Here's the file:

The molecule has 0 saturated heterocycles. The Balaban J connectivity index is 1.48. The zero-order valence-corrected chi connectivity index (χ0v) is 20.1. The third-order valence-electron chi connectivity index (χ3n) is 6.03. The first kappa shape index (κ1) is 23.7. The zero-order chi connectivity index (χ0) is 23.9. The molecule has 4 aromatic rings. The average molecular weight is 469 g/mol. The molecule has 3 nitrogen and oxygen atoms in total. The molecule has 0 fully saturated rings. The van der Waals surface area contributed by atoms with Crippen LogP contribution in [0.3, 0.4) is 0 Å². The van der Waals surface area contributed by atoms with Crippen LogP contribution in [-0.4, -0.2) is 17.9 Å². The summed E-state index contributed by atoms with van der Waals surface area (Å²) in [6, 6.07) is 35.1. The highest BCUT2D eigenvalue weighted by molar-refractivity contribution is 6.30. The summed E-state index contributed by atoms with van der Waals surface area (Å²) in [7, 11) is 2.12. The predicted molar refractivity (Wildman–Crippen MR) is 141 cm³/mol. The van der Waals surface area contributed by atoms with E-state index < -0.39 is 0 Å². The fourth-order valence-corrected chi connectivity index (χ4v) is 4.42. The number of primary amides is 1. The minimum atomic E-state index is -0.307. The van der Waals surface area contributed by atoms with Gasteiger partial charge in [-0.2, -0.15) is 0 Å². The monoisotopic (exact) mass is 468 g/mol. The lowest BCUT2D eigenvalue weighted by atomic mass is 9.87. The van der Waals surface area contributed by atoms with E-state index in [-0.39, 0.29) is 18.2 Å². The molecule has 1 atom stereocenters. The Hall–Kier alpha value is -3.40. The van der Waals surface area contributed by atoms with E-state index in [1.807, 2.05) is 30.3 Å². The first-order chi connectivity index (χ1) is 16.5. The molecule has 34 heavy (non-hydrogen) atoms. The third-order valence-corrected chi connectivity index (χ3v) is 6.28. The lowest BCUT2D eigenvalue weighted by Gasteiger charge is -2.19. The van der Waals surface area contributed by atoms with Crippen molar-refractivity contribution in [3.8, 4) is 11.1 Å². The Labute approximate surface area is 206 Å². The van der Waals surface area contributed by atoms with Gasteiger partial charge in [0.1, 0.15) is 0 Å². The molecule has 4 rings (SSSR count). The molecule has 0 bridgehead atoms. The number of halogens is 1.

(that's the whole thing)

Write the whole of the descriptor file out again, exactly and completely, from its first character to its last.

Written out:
The molecule has 0 saturated heterocycles. The Balaban J connectivity index is 1.48. The zero-order valence-corrected chi connectivity index (χ0v) is 20.1. The third-order valence-electron chi connectivity index (χ3n) is 6.03. The first kappa shape index (κ1) is 23.7. The zero-order chi connectivity index (χ0) is 23.9. The molecule has 4 aromatic rings. The average molecular weight is 469 g/mol. The molecule has 3 nitrogen and oxygen atoms in total. The molecule has 0 fully saturated rings. The van der Waals surface area contributed by atoms with Crippen LogP contribution in [0.3, 0.4) is 0 Å². The van der Waals surface area contributed by atoms with Crippen LogP contribution in [-0.4, -0.2) is 17.9 Å². The summed E-state index contributed by atoms with van der Waals surface area (Å²) in [6, 6.07) is 35.1. The highest BCUT2D eigenvalue weighted by molar-refractivity contribution is 6.30. The summed E-state index contributed by atoms with van der Waals surface area (Å²) in [7, 11) is 2.12. The predicted molar refractivity (Wildman–Crippen MR) is 141 cm³/mol. The van der Waals surface area contributed by atoms with E-state index < -0.39 is 0 Å². The fourth-order valence-corrected chi connectivity index (χ4v) is 4.42. The number of primary amides is 1. The minimum atomic E-state index is -0.307. The van der Waals surface area contributed by atoms with Gasteiger partial charge in [-0.2, -0.15) is 0 Å². The monoisotopic (exact) mass is 468 g/mol. The lowest BCUT2D eigenvalue weighted by atomic mass is 9.87. The van der Waals surface area contributed by atoms with E-state index in [-0.39, 0.29) is 18.2 Å². The molecule has 1 atom stereocenters. The Hall–Kier alpha value is -3.40. The van der Waals surface area contributed by atoms with E-state index in [1.807, 2.05) is 30.3 Å². The first-order chi connectivity index (χ1) is 16.5. The molecule has 34 heavy (non-hydrogen) atoms. The third-order valence-corrected chi connectivity index (χ3v) is 6.28. The lowest BCUT2D eigenvalue weighted by Gasteiger charge is -2.19. The van der Waals surface area contributed by atoms with Crippen molar-refractivity contribution in [3.8, 4) is 11.1 Å². The Labute approximate surface area is 206 Å². The van der Waals surface area contributed by atoms with Gasteiger partial charge in [0.1, 0.15) is 0 Å². The molecule has 4 rings (SSSR count). The molecule has 0 bridgehead atoms. The number of halogens is 1.